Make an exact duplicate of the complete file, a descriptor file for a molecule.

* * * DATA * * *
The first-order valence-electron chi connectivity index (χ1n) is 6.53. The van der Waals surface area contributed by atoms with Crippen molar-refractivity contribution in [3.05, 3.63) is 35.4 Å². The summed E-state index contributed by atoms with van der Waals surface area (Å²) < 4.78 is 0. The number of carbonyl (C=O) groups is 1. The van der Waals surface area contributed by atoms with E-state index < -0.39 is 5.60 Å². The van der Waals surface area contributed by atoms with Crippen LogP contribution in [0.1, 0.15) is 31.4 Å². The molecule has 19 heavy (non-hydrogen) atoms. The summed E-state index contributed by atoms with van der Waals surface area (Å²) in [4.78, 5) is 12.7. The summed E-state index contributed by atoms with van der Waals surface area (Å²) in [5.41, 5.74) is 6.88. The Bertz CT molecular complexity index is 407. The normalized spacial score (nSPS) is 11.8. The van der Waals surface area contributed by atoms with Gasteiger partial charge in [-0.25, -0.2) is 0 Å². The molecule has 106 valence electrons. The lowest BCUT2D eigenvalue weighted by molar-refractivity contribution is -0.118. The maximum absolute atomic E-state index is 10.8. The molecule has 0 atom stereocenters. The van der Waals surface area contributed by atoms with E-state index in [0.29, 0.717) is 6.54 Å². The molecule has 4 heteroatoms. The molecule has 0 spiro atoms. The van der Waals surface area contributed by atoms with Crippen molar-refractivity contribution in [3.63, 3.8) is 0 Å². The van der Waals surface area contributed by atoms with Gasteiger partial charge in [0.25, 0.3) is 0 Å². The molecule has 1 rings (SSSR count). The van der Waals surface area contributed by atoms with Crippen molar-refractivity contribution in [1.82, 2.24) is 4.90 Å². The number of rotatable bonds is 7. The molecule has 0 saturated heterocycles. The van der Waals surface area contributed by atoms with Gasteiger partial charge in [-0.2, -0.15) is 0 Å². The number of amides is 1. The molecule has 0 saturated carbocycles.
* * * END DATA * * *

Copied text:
The first-order valence-electron chi connectivity index (χ1n) is 6.53. The van der Waals surface area contributed by atoms with Crippen molar-refractivity contribution in [3.05, 3.63) is 35.4 Å². The summed E-state index contributed by atoms with van der Waals surface area (Å²) < 4.78 is 0. The number of carbonyl (C=O) groups is 1. The van der Waals surface area contributed by atoms with E-state index < -0.39 is 5.60 Å². The van der Waals surface area contributed by atoms with Crippen LogP contribution in [0.1, 0.15) is 31.4 Å². The molecule has 19 heavy (non-hydrogen) atoms. The summed E-state index contributed by atoms with van der Waals surface area (Å²) in [4.78, 5) is 12.7. The summed E-state index contributed by atoms with van der Waals surface area (Å²) in [5.41, 5.74) is 6.88. The Bertz CT molecular complexity index is 407. The normalized spacial score (nSPS) is 11.8. The van der Waals surface area contributed by atoms with Gasteiger partial charge in [-0.25, -0.2) is 0 Å². The molecule has 106 valence electrons. The lowest BCUT2D eigenvalue weighted by molar-refractivity contribution is -0.118. The maximum absolute atomic E-state index is 10.8. The molecule has 0 atom stereocenters. The van der Waals surface area contributed by atoms with E-state index in [0.29, 0.717) is 6.54 Å². The molecule has 4 heteroatoms. The molecule has 0 spiro atoms. The van der Waals surface area contributed by atoms with Crippen molar-refractivity contribution in [3.63, 3.8) is 0 Å². The van der Waals surface area contributed by atoms with Gasteiger partial charge in [0.25, 0.3) is 0 Å². The molecule has 1 rings (SSSR count). The van der Waals surface area contributed by atoms with Crippen molar-refractivity contribution in [1.82, 2.24) is 4.90 Å². The number of rotatable bonds is 7. The molecule has 0 saturated heterocycles. The van der Waals surface area contributed by atoms with Gasteiger partial charge in [-0.2, -0.15) is 0 Å². The number of amides is 1. The molecule has 0 saturated carbocycles.